Indian Journal of Dermatology
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E–CASE REPORT
Year : 2013  |  Volume : 58  |  Issue : 2  |  Page : 160

Is it lucio phenomenon or necrotic erythema nodosum leprosum?


1 Department of Dermatology, Jawaharlal Nehru Institute of Post Graduate Medical Education and Research, Puducherry, India
2 Department of Pathology, Jawaharlal Nehru Institute of Post Graduate Medical Education and Research, Puducherry, India

Correspondence Address:
Laxmisha Chandrashekar
Department of Dermatology and STD, JIPMER, Puducherry
India
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Source of Support: None, Conflict of Interest: None


DOI: 10.4103/0019-5154.108087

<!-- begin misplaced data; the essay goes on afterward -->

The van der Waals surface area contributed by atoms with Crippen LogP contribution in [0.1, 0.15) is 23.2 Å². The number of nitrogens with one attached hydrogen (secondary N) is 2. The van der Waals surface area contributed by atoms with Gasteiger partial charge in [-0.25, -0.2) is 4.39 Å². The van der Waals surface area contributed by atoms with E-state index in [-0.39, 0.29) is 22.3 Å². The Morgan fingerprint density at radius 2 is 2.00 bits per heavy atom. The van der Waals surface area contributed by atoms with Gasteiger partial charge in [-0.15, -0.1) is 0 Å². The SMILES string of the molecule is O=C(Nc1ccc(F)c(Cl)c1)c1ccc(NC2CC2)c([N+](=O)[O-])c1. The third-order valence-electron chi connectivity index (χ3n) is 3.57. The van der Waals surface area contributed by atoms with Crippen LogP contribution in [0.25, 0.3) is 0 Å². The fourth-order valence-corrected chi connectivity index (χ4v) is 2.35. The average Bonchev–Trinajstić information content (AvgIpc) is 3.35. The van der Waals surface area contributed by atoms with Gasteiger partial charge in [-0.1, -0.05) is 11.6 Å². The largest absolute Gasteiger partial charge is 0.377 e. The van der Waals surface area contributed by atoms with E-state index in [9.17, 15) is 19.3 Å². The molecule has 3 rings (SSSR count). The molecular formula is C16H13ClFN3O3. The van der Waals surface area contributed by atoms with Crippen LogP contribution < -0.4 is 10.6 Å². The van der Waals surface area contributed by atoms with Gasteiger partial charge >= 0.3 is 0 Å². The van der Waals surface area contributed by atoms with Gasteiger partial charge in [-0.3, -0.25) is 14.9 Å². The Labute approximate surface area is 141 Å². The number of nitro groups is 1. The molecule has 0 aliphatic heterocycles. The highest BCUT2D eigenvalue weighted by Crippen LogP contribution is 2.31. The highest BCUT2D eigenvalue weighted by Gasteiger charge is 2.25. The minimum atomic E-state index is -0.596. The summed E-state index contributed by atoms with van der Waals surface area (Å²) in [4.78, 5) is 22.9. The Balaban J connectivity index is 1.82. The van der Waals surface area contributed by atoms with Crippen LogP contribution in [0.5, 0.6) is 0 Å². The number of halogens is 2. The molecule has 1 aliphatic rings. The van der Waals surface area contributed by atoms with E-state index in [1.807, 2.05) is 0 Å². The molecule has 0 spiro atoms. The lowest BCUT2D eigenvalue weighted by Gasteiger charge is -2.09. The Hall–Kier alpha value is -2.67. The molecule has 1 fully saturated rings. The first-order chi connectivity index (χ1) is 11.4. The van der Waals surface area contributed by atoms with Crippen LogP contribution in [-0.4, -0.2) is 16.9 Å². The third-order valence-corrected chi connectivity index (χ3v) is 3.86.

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Lucio phenomenon (LP) or erythema necroticans is a relatively rare, peculiar reaction pattern occurring in untreated lepromatous (LL) or borderline lepromatous (BL) leprosy cases. A 38-year-old male, a cook by occupation, was referred to the dermatology clinic from otolaryngology department with blistering over both the hands and feet of 2 days duration. He had been admitted 1 week back with epistaxis and nasopharyngeal myiasis in otolaryngology department. He was started on systemic antibiotics gentamycin, crystalline penicillin, and metronidazole with nasal instillation of turpentine oil 2 drops 6 times a day. Two days later, he had developed edema with painless hemorrhagic blistering over the dorsum of left hand followed by involvement of the right hand, dorsa of both feet, and both the earlobes within a day. Histopathology of the blister showed sub-epidermal blister, with necrotizing leukocytoclastic vasculitis of papillary dermal vessels with thrombosis, numerous acid-fast bacilli in macrophages, and macrophage granulomas extending up to subcutis. In view of the absent fever or constitutional symptoms, and the classical angular infarcts and hemorrhagic blisters evolving into ulcers with angulated margins, we considered LP as the most likely diagnosis. The patient was started on a combination of WHO recommended multibacillary anti-leprosy therapy and prednisolone (40 mg/day).


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